Event Title

Watershed Scale Soil Texture and Uncertainty Prediction using Geostatistical Approaches Incorporating Geophysical Information

Location

Eccles Conference Center

Event Website

http://water.usu.edu/

Start Date

4-3-2009 4:20 PM

End Date

4-3-2009 4:40 PM

Description

Soil texture is a key control for the partitioning of precipitation at the soil surface between water infiltrating or running off. Knowledge of the spatial distribution of soil textural properties at the watershed scale is important for understanding spatial patterns of water movement, and in determining soil moisture storage and soil hydraulic transport properties. Capturing the heterogeneous nature of the subsurface without exhaustive and costly sampling presents a significant challenge. Geophysical methods, such as electromagnetic induction (EMI), provide the possibility of obtaining high resolution images across a landscape to identify subtle changes in subsurface properties. In this work we advance the geostatistical analysis of EMI data to predict both the clay % and its uncertainty across the landscape, using EMI subsurface images from the -38 ha Reynolds Mountain East Watershed near Boise, Idaho. We use EMI maps as a surrogate to predict clay% at unsampled locations using kriging approaches that integrate different levels of information such as clay percentage, apparent electrical conductivity (ECa), and spatial location. Our results show that the multivariate estimation methods incorporating the information in the better sampled ECa data exhibit lower RMSE of estimation. Leave-one-out cross-validation showed that cokriging and regression kriging, integrating ECa data, were able to improve the RMSE by 7% and 28% respectively, relative to ordinary kriging that used only clay percentage data. Electromagnetic induction measurements provide an important spatial exhaustive layer of information that can improve the quality and resolution of spatial soil property information used in ecohydrological, environmental, and agricultural research.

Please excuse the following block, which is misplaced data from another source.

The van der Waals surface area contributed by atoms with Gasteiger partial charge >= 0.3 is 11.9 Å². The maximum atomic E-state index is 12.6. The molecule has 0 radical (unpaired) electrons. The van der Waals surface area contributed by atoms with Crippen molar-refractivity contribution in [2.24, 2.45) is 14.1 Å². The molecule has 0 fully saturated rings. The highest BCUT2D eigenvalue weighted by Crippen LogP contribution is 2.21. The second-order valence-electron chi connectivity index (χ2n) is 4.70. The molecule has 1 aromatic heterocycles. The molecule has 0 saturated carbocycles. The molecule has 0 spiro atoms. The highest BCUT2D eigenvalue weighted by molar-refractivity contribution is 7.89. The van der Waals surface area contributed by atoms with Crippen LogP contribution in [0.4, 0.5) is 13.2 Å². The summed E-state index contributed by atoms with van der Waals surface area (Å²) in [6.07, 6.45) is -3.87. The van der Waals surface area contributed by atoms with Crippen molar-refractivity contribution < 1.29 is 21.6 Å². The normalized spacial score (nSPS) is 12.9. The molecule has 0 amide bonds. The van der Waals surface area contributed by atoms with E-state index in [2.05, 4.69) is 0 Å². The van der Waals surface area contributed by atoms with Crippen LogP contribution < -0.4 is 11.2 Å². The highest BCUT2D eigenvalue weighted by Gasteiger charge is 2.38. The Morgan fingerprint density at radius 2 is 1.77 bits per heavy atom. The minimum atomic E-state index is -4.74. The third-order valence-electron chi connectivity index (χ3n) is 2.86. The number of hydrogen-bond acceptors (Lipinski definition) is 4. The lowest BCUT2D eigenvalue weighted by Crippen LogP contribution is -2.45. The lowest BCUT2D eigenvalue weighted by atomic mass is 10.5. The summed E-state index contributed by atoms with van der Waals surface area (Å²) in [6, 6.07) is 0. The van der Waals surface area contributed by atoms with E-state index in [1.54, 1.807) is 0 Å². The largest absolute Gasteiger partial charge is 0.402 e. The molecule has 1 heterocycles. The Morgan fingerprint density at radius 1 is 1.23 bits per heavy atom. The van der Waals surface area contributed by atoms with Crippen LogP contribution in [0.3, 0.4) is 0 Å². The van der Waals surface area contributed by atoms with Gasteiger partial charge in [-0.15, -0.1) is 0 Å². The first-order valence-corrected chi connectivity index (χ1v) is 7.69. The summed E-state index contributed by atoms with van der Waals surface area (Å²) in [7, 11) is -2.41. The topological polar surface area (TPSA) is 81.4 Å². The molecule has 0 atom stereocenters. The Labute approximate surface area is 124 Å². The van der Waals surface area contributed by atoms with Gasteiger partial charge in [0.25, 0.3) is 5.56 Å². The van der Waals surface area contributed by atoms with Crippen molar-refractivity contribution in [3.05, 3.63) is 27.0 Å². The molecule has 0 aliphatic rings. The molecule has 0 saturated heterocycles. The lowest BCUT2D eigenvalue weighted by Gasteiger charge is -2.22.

This document is currently not available here.

Share

COinS
 
Apr 3rd, 4:20 PM Apr 3rd, 4:40 PM

Watershed Scale Soil Texture and Uncertainty Prediction using Geostatistical Approaches Incorporating Geophysical Information

Eccles Conference Center

Soil texture is a key control for the partitioning of precipitation at the soil surface between water infiltrating or running off. Knowledge of the spatial distribution of soil textural properties at the watershed scale is important for understanding spatial patterns of water movement, and in determining soil moisture storage and soil hydraulic transport properties. Capturing the heterogeneous nature of the subsurface without exhaustive and costly sampling presents a significant challenge. Geophysical methods, such as electromagnetic induction (EMI), provide the possibility of obtaining high resolution images across a landscape to identify subtle changes in subsurface properties. In this work we advance the geostatistical analysis of EMI data to predict both the clay % and its uncertainty across the landscape, using EMI subsurface images from the -38 ha Reynolds Mountain East Watershed near Boise, Idaho. We use EMI maps as a surrogate to predict clay% at unsampled locations using kriging approaches that integrate different levels of information such as clay percentage, apparent electrical conductivity (ECa), and spatial location. Our results show that the multivariate estimation methods incorporating the information in the better sampled ECa data exhibit lower RMSE of estimation. Leave-one-out cross-validation showed that cokriging and regression kriging, integrating ECa data, were able to improve the RMSE by 7% and 28% respectively, relative to ordinary kriging that used only clay percentage data. Electromagnetic induction measurements provide an important spatial exhaustive layer of information that can improve the quality and resolution of spatial soil property information used in ecohydrological, environmental, and agricultural research.

https://digitalcommons.usu.edu/runoff/2009/AllAbstracts/23